Characterization of Lipid Membrane Assembly and Physical Properties by Studying Lipid Nanotube Radii

Lipid membrane structures are essential within living cells, especially in inter/intra-cellular communication. Artificial lipid membrane systems, such as vesicles, are used to model biological processes and to investigate membrane properties and behavior.

We developed a novel approach to determine lipid nanotube radii (Fig. 1). These radii have a critical dimension below the diffraction limit of confocal microscopy, but are essential for modeling and understanding of highly curved membrane compartments of living cells. The nanotube radii are directly related to fundamental properties of lipid material and lipid self assembly. Therefore radial measurement is sensitive to changes in lipid composition, like insertion of sterols, or to membrane interactions with solutes, for example sodium ions (Fig. 2). Method is also useful to characterize lamellarity of vesicles. Figure 3 illustrates change in one, two and three bilayer nanotubes radii with increase of cholesterol content.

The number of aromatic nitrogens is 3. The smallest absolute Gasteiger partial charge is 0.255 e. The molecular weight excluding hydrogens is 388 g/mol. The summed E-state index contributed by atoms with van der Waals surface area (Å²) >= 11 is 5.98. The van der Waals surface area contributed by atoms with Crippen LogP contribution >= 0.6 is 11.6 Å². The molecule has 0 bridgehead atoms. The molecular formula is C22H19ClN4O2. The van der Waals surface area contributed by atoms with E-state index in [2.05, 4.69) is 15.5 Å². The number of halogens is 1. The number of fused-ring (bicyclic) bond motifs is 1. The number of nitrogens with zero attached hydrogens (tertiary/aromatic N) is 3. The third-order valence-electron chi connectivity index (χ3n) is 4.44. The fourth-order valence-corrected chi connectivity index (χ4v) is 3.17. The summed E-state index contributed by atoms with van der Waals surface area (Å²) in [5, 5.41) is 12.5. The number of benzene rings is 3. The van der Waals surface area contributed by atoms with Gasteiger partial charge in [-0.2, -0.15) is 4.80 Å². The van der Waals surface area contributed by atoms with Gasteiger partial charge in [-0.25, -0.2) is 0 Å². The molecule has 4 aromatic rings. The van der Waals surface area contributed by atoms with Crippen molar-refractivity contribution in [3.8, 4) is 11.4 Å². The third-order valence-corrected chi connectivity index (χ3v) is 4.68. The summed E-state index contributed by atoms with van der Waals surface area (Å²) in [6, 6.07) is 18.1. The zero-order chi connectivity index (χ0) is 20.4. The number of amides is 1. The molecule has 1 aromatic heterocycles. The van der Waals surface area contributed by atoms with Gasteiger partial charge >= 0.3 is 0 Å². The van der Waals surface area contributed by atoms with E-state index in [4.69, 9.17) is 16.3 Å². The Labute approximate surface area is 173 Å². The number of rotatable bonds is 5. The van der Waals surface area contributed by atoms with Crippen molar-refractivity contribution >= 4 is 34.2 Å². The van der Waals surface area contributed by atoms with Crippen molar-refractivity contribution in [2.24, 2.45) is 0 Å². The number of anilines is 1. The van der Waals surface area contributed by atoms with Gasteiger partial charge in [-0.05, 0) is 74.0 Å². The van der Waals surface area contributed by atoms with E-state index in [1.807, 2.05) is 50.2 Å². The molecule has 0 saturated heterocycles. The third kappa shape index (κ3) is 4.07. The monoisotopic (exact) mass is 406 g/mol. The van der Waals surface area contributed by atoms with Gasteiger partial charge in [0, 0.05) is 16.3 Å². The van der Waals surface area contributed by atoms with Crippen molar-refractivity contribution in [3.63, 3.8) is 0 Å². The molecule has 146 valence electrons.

Figure 1 Determination of a nanotube radius with membrane displacement analysis.

Figure 2 Nanotube radius change with lipid composition or upon membrane interaction with solutes.

Figure 3 Nanotube radii dependence upon cholesterol concentration for 1 (•), 2 (×), and 3 (°) lamellar nanotubes, indicating measurable compositional changes.